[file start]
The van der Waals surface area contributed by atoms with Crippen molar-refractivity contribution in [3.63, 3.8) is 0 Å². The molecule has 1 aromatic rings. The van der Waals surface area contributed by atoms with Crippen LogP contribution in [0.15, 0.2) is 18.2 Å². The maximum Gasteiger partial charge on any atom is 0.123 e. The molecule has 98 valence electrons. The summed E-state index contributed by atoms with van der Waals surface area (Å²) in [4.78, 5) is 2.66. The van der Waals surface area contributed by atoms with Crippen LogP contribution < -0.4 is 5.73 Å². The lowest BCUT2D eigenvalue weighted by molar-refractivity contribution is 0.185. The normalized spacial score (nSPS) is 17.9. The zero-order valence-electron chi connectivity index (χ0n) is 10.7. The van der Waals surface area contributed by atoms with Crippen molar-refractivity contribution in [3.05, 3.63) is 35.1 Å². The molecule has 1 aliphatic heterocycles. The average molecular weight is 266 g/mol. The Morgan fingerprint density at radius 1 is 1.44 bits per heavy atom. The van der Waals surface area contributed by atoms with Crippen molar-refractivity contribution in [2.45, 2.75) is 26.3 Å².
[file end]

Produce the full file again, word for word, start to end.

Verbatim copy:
The van der Waals surface area contributed by atoms with Crippen molar-refractivity contribution in [3.63, 3.8) is 0 Å². The molecule has 1 aromatic rings. The van der Waals surface area contributed by atoms with Crippen LogP contribution in [0.15, 0.2) is 18.2 Å². The maximum Gasteiger partial charge on any atom is 0.123 e. The molecule has 98 valence electrons. The summed E-state index contributed by atoms with van der Waals surface area (Å²) in [4.78, 5) is 2.66. The van der Waals surface area contributed by atoms with Crippen LogP contribution < -0.4 is 5.73 Å². The lowest BCUT2D eigenvalue weighted by molar-refractivity contribution is 0.185. The normalized spacial score (nSPS) is 17.9. The zero-order valence-electron chi connectivity index (χ0n) is 10.7. The van der Waals surface area contributed by atoms with Crippen molar-refractivity contribution in [3.05, 3.63) is 35.1 Å². The molecule has 1 aliphatic heterocycles. The average molecular weight is 266 g/mol. The Morgan fingerprint density at radius 1 is 1.44 bits per heavy atom. The van der Waals surface area contributed by atoms with Crippen molar-refractivity contribution in [2.45, 2.75) is 26.3 Å².